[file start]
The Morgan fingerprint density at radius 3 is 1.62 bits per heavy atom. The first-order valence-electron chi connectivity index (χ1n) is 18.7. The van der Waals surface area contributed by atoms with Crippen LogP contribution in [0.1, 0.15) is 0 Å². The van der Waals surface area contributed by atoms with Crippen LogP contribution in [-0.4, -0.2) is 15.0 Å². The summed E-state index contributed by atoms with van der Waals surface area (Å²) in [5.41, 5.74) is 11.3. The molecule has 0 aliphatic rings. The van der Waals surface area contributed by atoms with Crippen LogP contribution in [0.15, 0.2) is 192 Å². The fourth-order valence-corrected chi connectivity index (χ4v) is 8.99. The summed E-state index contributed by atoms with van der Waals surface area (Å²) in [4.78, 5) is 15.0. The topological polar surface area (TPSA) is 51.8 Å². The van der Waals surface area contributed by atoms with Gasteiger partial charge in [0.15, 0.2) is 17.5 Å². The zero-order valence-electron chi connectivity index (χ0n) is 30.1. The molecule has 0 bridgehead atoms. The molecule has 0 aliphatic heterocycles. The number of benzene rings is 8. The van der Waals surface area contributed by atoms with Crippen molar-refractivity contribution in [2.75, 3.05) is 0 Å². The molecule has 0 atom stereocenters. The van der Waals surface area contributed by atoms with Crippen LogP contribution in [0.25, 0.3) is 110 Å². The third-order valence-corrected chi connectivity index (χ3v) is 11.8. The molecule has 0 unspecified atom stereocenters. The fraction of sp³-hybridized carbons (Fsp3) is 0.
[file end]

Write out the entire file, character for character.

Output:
The Morgan fingerprint density at radius 3 is 1.62 bits per heavy atom. The first-order valence-electron chi connectivity index (χ1n) is 18.7. The van der Waals surface area contributed by atoms with Crippen LogP contribution in [0.1, 0.15) is 0 Å². The van der Waals surface area contributed by atoms with Crippen LogP contribution in [-0.4, -0.2) is 15.0 Å². The summed E-state index contributed by atoms with van der Waals surface area (Å²) in [5.41, 5.74) is 11.3. The molecule has 0 aliphatic rings. The van der Waals surface area contributed by atoms with Crippen LogP contribution in [0.15, 0.2) is 192 Å². The fourth-order valence-corrected chi connectivity index (χ4v) is 8.99. The summed E-state index contributed by atoms with van der Waals surface area (Å²) in [4.78, 5) is 15.0. The topological polar surface area (TPSA) is 51.8 Å². The van der Waals surface area contributed by atoms with Gasteiger partial charge in [0.15, 0.2) is 17.5 Å². The zero-order valence-electron chi connectivity index (χ0n) is 30.1. The molecule has 0 bridgehead atoms. The molecule has 0 aliphatic heterocycles. The number of benzene rings is 8. The van der Waals surface area contributed by atoms with Crippen molar-refractivity contribution in [2.75, 3.05) is 0 Å². The molecule has 0 atom stereocenters. The van der Waals surface area contributed by atoms with Crippen LogP contribution in [0.25, 0.3) is 110 Å². The third-order valence-corrected chi connectivity index (χ3v) is 11.8. The molecule has 0 unspecified atom stereocenters. The fraction of sp³-hybridized carbons (Fsp3) is 0.